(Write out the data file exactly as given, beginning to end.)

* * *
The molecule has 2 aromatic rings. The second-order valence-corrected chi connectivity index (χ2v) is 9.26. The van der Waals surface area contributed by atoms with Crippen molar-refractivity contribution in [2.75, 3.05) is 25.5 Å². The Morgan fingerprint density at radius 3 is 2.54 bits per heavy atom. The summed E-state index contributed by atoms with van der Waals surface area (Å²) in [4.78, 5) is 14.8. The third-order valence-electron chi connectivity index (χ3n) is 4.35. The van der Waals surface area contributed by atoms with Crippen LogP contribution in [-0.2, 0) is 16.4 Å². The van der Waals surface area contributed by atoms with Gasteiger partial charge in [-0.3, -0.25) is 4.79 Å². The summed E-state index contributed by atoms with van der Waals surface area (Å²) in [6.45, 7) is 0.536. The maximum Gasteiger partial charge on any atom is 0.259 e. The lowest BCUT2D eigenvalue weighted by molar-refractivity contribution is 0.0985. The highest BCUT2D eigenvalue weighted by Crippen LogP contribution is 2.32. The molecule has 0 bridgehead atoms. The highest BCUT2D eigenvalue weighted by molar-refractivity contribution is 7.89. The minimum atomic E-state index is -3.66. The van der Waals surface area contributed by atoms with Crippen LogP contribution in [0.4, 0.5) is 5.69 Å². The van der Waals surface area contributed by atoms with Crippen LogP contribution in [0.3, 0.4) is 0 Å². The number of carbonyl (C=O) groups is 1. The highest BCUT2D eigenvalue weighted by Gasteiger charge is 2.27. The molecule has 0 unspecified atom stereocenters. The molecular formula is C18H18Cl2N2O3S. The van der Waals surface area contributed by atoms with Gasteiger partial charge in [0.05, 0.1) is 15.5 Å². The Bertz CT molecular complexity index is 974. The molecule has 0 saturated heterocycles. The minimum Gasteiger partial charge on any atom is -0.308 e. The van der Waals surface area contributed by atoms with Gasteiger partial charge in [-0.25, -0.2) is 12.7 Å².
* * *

The molecule has 2 aromatic rings. The second-order valence-corrected chi connectivity index (χ2v) is 9.26. The van der Waals surface area contributed by atoms with Crippen molar-refractivity contribution in [2.75, 3.05) is 25.5 Å². The Morgan fingerprint density at radius 3 is 2.54 bits per heavy atom. The summed E-state index contributed by atoms with van der Waals surface area (Å²) in [4.78, 5) is 14.8. The third-order valence-electron chi connectivity index (χ3n) is 4.35. The van der Waals surface area contributed by atoms with Crippen LogP contribution in [-0.2, 0) is 16.4 Å². The van der Waals surface area contributed by atoms with Gasteiger partial charge in [-0.3, -0.25) is 4.79 Å². The summed E-state index contributed by atoms with van der Waals surface area (Å²) in [6.45, 7) is 0.536. The maximum Gasteiger partial charge on any atom is 0.259 e. The lowest BCUT2D eigenvalue weighted by molar-refractivity contribution is 0.0985. The highest BCUT2D eigenvalue weighted by Crippen LogP contribution is 2.32. The molecule has 0 bridgehead atoms. The highest BCUT2D eigenvalue weighted by molar-refractivity contribution is 7.89. The minimum atomic E-state index is -3.66. The van der Waals surface area contributed by atoms with Crippen LogP contribution in [0.4, 0.5) is 5.69 Å². The van der Waals surface area contributed by atoms with Crippen LogP contribution in [0.3, 0.4) is 0 Å². The number of carbonyl (C=O) groups is 1. The highest BCUT2D eigenvalue weighted by Gasteiger charge is 2.27. The molecule has 0 unspecified atom stereocenters. The molecular formula is C18H18Cl2N2O3S. The van der Waals surface area contributed by atoms with Gasteiger partial charge in [0.05, 0.1) is 15.5 Å². The Bertz CT molecular complexity index is 974. The molecule has 0 saturated heterocycles. The minimum Gasteiger partial charge on any atom is -0.308 e. The van der Waals surface area contributed by atoms with Gasteiger partial charge in [-0.25, -0.2) is 12.7 Å².